10 facts to know about Santhara - Jain practice of ending life voluntarilyNew Delhi: Santhara, the centuries old Jain practise of facing death voluntarily was recently banned by the Rajasthan High Court, triggering widespread protests by the community.The devout Jains believe that Mahavira, the 24th Tirthankar, advised
New Delhi: Santhara, the centuries old Jain practise of facing death voluntarily was recently banned by the Rajasthan High Court, triggering widespread protests by the community.
The devout Jains believe that Mahavira, the 24th Tirthankar, advised Santhara, or Sallekhana, as the supreme test of spirituality, a way of subduing all passions that cause himsa and preparing for a purified passage into the death state and beyond.
Of late, Santhara has been embroiled in controversy, with critics equating the practice with suicide.
But Iccha Mrityu has been a part of Indian culture, Even in Mahabharat, Gangaputra Bhism was blessed with the power of dying of his own will which he later exercised after the great war.
Here is what you all need to know about the centuries old Jain tradition of Santhara:
1) Contrary to popular notion, Santhara is not only observed by Jain monks who have renounced worldly affairs . "In fact, ordinary Jains practice santhara more than monks," says Jitendra Shah, director of the LD Institute of Indology told TOI.
2) According to Jains, The purpose of Santhara is to purge old karmas and prevent the creation of new ones. Jain Yuva Mahasabha president Sachin Jain told India TV that Santhara is not about death it's a path to achieve Moksha, it's a way to appreciate both life and death. It happens with family's consent
3) According to the Press Trust of India, an average 240 Jains practice Sallekhana each year in India. Also in the first half of 2015, around 118 Jains performed Santhara across India, says a TOI report.
4) Jains also claim that the tradition could not be compared to Sati pratha as it is entirely a personal decision, both men and women do it.and can also be withdrawn if the person feels that he cannot undergo the process.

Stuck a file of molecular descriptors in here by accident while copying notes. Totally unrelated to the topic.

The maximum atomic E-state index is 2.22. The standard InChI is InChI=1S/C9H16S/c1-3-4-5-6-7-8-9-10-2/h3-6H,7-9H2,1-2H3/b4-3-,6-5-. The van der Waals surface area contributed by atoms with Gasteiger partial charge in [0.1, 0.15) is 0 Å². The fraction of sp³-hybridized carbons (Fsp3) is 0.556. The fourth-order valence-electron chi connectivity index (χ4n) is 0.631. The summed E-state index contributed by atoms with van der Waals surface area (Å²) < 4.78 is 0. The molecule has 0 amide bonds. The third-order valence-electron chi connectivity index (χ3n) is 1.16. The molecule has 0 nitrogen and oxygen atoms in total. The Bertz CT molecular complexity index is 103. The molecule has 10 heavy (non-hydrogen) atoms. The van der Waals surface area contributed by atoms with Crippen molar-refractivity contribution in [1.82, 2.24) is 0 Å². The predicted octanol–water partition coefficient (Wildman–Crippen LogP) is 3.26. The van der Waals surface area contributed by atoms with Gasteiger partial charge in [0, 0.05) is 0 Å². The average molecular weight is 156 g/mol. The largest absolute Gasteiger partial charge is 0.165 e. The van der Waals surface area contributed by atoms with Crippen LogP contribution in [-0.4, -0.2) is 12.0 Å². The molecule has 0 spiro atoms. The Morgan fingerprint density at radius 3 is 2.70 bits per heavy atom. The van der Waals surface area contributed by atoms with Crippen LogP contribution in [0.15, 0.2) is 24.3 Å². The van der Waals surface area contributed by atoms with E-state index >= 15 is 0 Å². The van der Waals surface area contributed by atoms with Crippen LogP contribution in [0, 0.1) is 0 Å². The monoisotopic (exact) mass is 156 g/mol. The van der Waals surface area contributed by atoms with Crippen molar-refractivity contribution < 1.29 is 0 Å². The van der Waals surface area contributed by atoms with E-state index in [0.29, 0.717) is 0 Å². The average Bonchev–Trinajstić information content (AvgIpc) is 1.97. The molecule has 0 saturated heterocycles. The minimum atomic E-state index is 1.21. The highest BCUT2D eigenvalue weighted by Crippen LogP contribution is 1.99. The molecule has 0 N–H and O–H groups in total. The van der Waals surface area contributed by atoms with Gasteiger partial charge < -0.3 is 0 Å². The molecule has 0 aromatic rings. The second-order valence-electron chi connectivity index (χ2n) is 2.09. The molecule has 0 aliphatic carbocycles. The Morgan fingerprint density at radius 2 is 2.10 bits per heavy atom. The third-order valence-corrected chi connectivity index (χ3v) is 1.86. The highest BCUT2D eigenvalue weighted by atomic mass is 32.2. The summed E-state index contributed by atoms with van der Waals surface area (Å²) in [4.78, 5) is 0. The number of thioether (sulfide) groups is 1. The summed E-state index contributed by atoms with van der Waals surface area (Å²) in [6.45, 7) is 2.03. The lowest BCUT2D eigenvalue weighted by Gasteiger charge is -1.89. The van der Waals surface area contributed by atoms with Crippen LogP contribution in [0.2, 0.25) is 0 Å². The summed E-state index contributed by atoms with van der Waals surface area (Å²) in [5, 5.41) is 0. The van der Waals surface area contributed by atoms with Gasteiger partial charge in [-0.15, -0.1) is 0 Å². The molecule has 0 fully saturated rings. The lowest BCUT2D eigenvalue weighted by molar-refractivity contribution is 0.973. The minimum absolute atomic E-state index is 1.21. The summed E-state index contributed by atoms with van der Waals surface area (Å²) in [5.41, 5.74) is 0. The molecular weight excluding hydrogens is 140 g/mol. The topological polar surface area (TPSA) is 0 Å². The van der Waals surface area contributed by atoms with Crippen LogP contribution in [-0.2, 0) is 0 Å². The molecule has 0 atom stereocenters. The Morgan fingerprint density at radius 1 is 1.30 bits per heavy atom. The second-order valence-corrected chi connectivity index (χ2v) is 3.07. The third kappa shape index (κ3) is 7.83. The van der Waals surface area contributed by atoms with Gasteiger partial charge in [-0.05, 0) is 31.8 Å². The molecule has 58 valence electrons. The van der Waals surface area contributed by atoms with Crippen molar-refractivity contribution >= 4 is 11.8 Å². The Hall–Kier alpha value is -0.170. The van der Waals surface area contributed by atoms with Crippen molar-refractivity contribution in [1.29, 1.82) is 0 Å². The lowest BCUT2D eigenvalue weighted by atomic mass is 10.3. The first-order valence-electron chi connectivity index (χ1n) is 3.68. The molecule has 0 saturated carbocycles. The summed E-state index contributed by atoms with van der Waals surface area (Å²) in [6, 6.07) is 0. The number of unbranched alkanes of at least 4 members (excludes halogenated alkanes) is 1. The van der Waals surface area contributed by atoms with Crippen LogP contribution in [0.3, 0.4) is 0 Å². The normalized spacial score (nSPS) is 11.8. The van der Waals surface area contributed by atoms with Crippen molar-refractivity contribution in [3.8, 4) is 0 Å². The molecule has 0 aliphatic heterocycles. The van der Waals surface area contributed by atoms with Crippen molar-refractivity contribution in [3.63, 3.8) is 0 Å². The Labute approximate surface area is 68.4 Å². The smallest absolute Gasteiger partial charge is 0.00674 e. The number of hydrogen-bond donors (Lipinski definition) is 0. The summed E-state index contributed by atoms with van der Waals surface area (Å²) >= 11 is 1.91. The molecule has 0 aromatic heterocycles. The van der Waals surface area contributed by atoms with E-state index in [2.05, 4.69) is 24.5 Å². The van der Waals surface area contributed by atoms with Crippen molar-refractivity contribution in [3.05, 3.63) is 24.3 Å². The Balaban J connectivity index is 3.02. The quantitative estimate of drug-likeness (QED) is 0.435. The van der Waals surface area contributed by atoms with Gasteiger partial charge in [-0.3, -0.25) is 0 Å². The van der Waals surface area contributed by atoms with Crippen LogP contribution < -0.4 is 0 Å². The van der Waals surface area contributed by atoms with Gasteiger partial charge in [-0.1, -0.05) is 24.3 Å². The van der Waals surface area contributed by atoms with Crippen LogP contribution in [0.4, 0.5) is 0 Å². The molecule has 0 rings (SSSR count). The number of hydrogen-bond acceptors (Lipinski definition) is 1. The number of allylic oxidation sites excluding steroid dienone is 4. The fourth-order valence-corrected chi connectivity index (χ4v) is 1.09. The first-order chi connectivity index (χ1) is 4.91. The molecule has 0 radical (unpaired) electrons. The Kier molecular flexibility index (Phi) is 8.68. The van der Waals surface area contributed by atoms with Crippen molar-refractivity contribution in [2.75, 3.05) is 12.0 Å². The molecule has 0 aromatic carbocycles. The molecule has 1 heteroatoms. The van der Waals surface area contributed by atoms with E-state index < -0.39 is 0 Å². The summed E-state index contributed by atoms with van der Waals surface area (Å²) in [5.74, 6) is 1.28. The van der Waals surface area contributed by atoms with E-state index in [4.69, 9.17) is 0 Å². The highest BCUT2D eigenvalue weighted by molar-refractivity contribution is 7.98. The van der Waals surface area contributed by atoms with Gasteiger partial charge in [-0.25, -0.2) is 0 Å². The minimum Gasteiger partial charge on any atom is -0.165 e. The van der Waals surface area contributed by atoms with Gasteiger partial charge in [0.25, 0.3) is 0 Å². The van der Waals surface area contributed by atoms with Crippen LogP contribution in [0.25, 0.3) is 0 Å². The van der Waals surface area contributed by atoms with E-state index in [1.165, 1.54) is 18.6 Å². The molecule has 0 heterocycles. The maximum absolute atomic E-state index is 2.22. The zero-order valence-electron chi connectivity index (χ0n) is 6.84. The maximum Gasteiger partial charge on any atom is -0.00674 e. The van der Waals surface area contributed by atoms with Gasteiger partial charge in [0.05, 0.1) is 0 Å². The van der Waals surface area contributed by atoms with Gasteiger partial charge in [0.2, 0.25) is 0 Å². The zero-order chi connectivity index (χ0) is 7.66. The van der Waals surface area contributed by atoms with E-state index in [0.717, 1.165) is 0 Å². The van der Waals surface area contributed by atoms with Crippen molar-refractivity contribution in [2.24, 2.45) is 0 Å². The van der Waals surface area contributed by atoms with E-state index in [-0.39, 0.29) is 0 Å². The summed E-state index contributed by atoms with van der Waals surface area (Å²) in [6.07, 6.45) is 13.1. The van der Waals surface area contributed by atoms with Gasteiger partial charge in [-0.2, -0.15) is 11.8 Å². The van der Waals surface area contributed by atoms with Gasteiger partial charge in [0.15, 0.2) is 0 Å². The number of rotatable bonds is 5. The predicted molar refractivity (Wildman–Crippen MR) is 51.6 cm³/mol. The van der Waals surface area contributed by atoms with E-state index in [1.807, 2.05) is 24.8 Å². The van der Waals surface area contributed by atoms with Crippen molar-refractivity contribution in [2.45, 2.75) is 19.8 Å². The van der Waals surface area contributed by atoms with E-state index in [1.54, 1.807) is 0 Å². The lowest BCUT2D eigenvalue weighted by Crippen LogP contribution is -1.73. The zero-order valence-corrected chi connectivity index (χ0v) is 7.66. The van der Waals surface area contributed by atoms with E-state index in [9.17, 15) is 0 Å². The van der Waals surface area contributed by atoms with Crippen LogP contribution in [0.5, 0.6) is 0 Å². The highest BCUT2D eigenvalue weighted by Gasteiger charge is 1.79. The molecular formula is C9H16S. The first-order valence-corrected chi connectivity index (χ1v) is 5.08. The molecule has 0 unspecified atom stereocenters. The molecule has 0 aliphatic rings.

5) In Jain texts, Santhara is differentiated from suicide by the quality of intent; the Indian Penal Code recognises only form for intent so it would be difficult to convince the court that Salekhana is different from suicide.
6) Under this tradition, more than one person of the same family rarely undergo through the ritual of Sallekhana. However, a Bangalore Mirror report says that researches have found evidence of six people of the same family, who lived in the 12th-13th century AD, that underwent the sacrificial rite.
7) Around 300 BC, Chandragupta Maurya (founder of the Maurya Empire) undertook Sallekhana atop Chandragiri Hill, Śravaṇa Beḷgoḷa, Karnataka.
8) The woman-man ratio of Santhara practitioners stands at 60:40, perhaps because women are generally more strong-willed and have a religious bent of mind.
9) Even , the legal fraternity is divided on the issue, While advocate Sanjay Jain says that Articles 25 and 26 of the Indian Constitution protect all religious practices, unless otherwise prohibited by law, Mahesh Jethmalani argues that any practice that eventually leads to death is attempted suicide.
10) The Jains believe Santhara is not only about death, destruction of life and mortal body. They believe that Santhara leads to non-violence, as person observing this practice subjugates the passions, which are the root cause of violence.